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Siberian Protocol

  by Trevor Scott

(about 288 pages)
total words
of all the books in our library
of all the books in our library
passive voice
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all adverbs
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of all the books in our library
of all the books in our library

clippings from this book

We’ve analyzed hundreds of millions of words, from thousands of different authors, training our linguistic models to recognize the most vivid words in the English language… the words that create the most intense sensory experiences: colors, textures, sounds, flavors, and aromas.

Based on our analysis, we’ve scanned through the pages of this book to find the two pages at the extremes, both the most-passive and the most-vivid pages, so that you can compare them side-by-side and see the difference:

would be up and he would have to part ways. He opened the window and the noise from the train wafted up to him with the cooler air. Then he simply flicked the little book into the dark night. “Why did you do that?” she asked. “What did Popov say?” “He confirmed what he told me out in the forest.” “That there’s a broad conspiracy based on the Romanovs?” she asked. “To what end?” “That is the question,” he said. “And you told this to the Russians?” “They know,” Karl assured her. “I don’t trust that slut.” “What?” “I wouldn’t trust that whore.” “Where’s this coming from?” he asked. “I’ve seen the way she looks at you,” Angie said. “She’ll root you to death if she gets a chance.” Angie might have had a point, but it wasn’t drawn from evidence. “She’s way too old for me.” “But you have to admit she has the hots for you.” “I think she uses her considerable assets to her advantage.” “So, you do think she’s root worthy.” “I mean, for an older woman, she is quite well put together. You have to admit that.” “How old do you think she is?” “I don’t have to guess,” he said. “I have her service record.” Angie stood up, hands on her hips. “How did you get that?” Karl shrugged. “Can I read it?” “I should have said I had her record,” he corrected. “It’s been deleted.” “What about the colonel?” she asked. “I have of the bed. She rushed forward now and saw Jin lying face down with at least four patches of blood from either gunshot or knife wounds. She rolled Jin over and checked for a pulse. His face was heavily bruised. No pulse. He was gone. Her own heart was nearly bursting from her chest. But she had the foresight to follow her training. She checked Jin for his fake passport and other credentials. They were gone. This was obviously meant to look like a robbery gone wrong. But she knew better. They were burned in Irkutsk. Sora rushed out of Jin’s room now and into the hallway. She put her gun back in her right pocket and found her key card. She went to her door and swiped her card. Just as the lock light went to green, her door swung in quickly and a blur of large men pushed out at her. Backpedaling, Sora stumbled to catch her balance. A hand reached for her, but she parried that and kicked the man in the knee. He buckled in pain and she snapped a right fist into his neck. A second man pushed his partner aside and grasped Sora by the collar. She twisted to her left and grasped the man in the groin. This caught the man off-guard, allowing her to push away from him. Now, she ran down the hallway toward the stairwell. She heard the distinct sound of silenced guns cough, followed by bullets striking the wall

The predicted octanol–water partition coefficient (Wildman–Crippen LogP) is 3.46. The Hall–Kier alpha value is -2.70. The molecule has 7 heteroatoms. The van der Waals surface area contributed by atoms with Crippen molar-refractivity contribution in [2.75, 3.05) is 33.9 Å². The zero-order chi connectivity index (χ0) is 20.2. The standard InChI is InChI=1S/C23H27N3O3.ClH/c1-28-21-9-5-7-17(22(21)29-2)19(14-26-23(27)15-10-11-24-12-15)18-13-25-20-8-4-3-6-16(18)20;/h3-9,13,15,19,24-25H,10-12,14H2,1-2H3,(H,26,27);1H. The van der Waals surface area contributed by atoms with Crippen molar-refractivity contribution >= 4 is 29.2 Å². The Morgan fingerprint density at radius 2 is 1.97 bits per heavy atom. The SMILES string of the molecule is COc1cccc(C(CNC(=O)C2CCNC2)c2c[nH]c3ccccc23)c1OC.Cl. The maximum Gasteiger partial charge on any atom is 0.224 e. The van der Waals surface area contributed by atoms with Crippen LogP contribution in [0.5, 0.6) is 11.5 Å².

emotional story arc

Click anywhere on the chart to see the most significant emotional words — both positive & negative — from the corresponding section of the text…
This chart visualizes the the shifting emotional balance for the arc of this story, based on the emotional strength of the words in the prose, using techniques pioneered by the UVM Computational Story Lab. To create this story arc, we divided the complete manuscript text into 50 equal-sized chunks, each with 1437.52 words, and then we scored each section by counting the number of strongly-emotional words, both positive and negative. The bars in the chart move downward whenever there’s conflict and sadness, and they move upward when conflicts are resolved, or when the characters are happy and content. The size of each bar represents the positive or negative word-count of that section.

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